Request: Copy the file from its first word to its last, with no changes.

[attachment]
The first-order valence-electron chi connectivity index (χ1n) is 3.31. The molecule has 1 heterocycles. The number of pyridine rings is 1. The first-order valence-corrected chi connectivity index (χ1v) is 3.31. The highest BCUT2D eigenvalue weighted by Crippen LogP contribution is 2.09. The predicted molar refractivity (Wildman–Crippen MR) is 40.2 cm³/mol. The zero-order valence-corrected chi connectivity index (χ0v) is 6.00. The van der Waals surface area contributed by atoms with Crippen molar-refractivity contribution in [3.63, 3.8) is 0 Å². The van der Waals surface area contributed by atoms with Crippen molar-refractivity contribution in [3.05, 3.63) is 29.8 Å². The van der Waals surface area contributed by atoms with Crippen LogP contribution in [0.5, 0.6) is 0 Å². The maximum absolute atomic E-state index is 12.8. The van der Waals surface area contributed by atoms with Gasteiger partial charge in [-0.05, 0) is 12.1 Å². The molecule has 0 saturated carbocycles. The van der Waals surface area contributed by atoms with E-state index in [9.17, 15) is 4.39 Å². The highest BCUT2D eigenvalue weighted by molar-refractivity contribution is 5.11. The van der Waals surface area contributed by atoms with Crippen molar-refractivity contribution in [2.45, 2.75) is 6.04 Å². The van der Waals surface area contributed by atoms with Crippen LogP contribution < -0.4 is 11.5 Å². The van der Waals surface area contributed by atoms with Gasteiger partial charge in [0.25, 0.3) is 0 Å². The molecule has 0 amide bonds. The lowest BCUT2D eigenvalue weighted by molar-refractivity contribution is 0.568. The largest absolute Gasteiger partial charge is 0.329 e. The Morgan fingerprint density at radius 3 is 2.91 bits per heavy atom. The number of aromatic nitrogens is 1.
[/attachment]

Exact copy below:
The first-order valence-electron chi connectivity index (χ1n) is 3.31. The molecule has 1 heterocycles. The number of pyridine rings is 1. The first-order valence-corrected chi connectivity index (χ1v) is 3.31. The highest BCUT2D eigenvalue weighted by Crippen LogP contribution is 2.09. The predicted molar refractivity (Wildman–Crippen MR) is 40.2 cm³/mol. The zero-order valence-corrected chi connectivity index (χ0v) is 6.00. The van der Waals surface area contributed by atoms with Crippen molar-refractivity contribution in [3.63, 3.8) is 0 Å². The van der Waals surface area contributed by atoms with Crippen molar-refractivity contribution in [3.05, 3.63) is 29.8 Å². The van der Waals surface area contributed by atoms with Crippen LogP contribution in [0.5, 0.6) is 0 Å². The maximum absolute atomic E-state index is 12.8. The van der Waals surface area contributed by atoms with Gasteiger partial charge in [-0.05, 0) is 12.1 Å². The molecule has 0 saturated carbocycles. The van der Waals surface area contributed by atoms with E-state index in [9.17, 15) is 4.39 Å². The highest BCUT2D eigenvalue weighted by molar-refractivity contribution is 5.11. The van der Waals surface area contributed by atoms with Crippen molar-refractivity contribution in [2.45, 2.75) is 6.04 Å². The van der Waals surface area contributed by atoms with Crippen LogP contribution < -0.4 is 11.5 Å². The van der Waals surface area contributed by atoms with Gasteiger partial charge in [0.25, 0.3) is 0 Å². The molecule has 0 amide bonds. The lowest BCUT2D eigenvalue weighted by molar-refractivity contribution is 0.568. The largest absolute Gasteiger partial charge is 0.329 e. The Morgan fingerprint density at radius 3 is 2.91 bits per heavy atom. The number of aromatic nitrogens is 1.